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Published: May 10, 2020

COVID-19 and Preparing for Secondary Health Effects

Health care providers responding to the COVID-19 public health emergency, both those directly treating patients with the coronavirus and those working to ensure continuity of care for other health conditions, understand that the health impacts of this public health emergency go beyond COVID-19 cases.

Many patients are experiencing disruptions in their access to medications and care or are even delaying needed care out of fear of COVID-19. What’s more is that the stress caused by the outbreak, the necessary physical distancing measures to slow the spread of the virus, and the resulting distress due to lost wages, unemployment, and school closures are taking a huge toll on our brains and bodies. These secondary impacts will acutely affect the health and well-being of Californians in weeks, months, and even years ahead.

Experience and research have demonstrated that crises, such as widespread communicable disease outbreaks (like COVID-19) and natural disasters, result in short- and long-term physical and mental health impacts, including increased cardiovascular, metabolic, immunologic, and neuropsychiatric risk. These result from disruption of access to care and the resources needed for health maintenance, as well as to over-activity of the biological stress response, also known as the toxic stress response.

If providers don’t act intentionally and inclusively, the disproportionate impact of COVID-19 on at-risk communities will worsen existing health, social, and economic disparities. For myriad and complex reasons, including increased exposure to cumulative adversity, communities of color have a higher rate of many underlying medical conditions that increase risk for serious COVID-19 infection. These include heart disease, high blood pressure, chronic lung diseases, diabetes, kidney disease, and some cancers.

Providers can help address and mitigate negative health outcomes associated with toxic stress by responding with disaster-responsive, trauma-informed care, and treatment plans that also include measures to help regulate the stress response system.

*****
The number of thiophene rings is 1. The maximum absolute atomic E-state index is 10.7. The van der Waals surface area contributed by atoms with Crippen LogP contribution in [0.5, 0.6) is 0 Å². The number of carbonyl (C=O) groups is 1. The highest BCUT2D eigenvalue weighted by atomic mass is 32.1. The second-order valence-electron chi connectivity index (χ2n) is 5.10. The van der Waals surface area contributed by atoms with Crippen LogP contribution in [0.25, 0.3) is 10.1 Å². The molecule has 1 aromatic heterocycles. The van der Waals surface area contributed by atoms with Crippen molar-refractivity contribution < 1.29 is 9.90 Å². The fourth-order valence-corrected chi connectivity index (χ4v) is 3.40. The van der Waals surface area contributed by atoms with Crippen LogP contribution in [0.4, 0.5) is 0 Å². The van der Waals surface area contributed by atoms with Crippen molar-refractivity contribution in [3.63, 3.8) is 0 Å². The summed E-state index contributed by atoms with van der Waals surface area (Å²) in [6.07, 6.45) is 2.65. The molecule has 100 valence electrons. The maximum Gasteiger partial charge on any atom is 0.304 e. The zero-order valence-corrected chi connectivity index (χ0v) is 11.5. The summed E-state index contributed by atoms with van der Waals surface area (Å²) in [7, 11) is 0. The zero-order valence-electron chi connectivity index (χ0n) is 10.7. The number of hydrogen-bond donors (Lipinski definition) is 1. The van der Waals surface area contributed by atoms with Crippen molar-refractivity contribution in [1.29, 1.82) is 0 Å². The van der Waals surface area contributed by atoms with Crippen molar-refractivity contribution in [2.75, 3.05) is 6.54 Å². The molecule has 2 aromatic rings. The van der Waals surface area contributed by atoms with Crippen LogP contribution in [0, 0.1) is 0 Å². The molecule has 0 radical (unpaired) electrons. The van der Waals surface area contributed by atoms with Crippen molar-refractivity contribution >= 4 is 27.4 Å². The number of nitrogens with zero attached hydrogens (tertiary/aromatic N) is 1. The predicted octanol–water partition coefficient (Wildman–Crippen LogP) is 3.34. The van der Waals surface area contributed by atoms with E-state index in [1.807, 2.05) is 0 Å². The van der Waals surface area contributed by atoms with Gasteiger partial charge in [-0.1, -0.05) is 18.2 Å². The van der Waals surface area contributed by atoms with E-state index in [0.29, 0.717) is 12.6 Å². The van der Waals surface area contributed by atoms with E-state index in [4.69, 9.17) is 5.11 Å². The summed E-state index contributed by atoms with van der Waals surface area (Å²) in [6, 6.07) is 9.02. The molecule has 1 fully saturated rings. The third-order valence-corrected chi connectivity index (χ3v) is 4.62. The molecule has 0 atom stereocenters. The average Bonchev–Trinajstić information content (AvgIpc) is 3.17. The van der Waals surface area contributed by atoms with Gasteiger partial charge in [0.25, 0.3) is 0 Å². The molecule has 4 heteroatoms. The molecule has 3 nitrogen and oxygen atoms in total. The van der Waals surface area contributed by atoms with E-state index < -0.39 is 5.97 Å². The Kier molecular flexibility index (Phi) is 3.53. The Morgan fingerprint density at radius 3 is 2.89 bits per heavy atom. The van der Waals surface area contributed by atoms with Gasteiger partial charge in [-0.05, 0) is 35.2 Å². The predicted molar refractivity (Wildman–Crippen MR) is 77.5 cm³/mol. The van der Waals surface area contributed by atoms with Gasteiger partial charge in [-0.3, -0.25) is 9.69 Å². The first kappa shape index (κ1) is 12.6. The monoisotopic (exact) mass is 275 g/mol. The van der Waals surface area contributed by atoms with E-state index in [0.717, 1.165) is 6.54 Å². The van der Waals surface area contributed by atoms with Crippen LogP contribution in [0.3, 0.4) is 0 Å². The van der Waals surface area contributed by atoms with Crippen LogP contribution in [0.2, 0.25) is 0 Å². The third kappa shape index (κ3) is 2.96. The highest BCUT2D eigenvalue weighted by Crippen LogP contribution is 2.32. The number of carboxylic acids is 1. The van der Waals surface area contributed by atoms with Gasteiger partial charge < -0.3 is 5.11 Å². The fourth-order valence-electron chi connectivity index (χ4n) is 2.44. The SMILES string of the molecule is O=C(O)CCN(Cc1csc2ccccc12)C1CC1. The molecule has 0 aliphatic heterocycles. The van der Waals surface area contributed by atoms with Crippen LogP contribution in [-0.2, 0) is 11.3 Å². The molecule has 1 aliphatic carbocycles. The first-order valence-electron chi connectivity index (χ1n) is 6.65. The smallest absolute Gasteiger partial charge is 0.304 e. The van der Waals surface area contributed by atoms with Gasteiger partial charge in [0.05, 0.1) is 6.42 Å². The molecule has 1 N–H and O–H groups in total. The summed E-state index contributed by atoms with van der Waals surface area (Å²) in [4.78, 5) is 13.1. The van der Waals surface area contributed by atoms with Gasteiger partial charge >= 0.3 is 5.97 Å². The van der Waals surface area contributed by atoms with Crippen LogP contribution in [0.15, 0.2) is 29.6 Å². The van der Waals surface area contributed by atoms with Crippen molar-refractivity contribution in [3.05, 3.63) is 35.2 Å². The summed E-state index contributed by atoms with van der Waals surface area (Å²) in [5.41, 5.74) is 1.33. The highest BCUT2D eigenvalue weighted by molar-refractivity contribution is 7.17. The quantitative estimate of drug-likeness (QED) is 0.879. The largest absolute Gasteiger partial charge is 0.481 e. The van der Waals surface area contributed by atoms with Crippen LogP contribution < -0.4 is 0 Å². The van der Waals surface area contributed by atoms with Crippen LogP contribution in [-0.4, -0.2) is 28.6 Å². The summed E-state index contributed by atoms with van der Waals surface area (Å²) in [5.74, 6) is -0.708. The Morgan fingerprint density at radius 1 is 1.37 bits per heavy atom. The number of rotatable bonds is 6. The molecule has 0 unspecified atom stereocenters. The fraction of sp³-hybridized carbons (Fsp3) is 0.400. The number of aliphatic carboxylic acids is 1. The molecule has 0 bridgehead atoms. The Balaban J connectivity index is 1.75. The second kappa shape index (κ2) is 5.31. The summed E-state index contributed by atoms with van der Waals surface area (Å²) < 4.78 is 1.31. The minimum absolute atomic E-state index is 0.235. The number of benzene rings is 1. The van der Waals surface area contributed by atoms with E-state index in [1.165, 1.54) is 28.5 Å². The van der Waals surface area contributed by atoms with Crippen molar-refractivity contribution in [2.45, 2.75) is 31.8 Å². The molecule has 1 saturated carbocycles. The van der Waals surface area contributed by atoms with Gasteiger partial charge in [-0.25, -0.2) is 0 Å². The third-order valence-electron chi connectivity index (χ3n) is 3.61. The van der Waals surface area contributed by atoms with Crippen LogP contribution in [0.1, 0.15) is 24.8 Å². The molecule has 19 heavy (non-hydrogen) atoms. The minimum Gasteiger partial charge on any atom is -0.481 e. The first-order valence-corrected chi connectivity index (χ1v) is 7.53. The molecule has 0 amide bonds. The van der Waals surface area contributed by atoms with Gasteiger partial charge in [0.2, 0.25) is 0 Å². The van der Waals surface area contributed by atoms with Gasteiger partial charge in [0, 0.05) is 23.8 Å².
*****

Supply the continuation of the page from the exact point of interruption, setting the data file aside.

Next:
It is vital that providers learn the signs and assess for toxic stress-related morbidity, including elevated blood pressure, increased Hemoglobin A1c, exacerbations of chronic obstructive pulmonary disease and asthma, immune dysregulation, and mental and behavioral health deterioration, which may increase risk for infection, autoimmune disorders, heart attack, stroke, and other stress-related health conditions.

Providers can stay informed on the most current guidance and best practices and should support continuity and integration of medical and behavioral health services via telehealth and related adaptations in service delivery during the crisis. The Department of Health Care Services has specific guidance for Medi-Cal providers, including on Telehealth and Virtual/Telephonic Communications.

Launched earlier this year, the ACEs Aware initiative offers Medi-Cal providers training, clinical protocols, additional resources, and payment for screening children and adults for Adverse Childhood Experiences (ACEs) and responding with trauma-informed care. Individuals with a history of ACEs are especially vulnerable to negative health outcomes related to the COVID-19 emergency. As a result, ACEs Aware has created and curated evidence-based clinical tools and resources specifically to support providers in recognizing and responding to stress-related morbidity and specific guidance on the topic in COVID-19 response.

In the weeks and months to come, identifying patients at risk for toxic stress and supplementing usual care with strategies to regulate the stress response system can yield highly impactful, life-saving results.

CAFP
Author: CAFP

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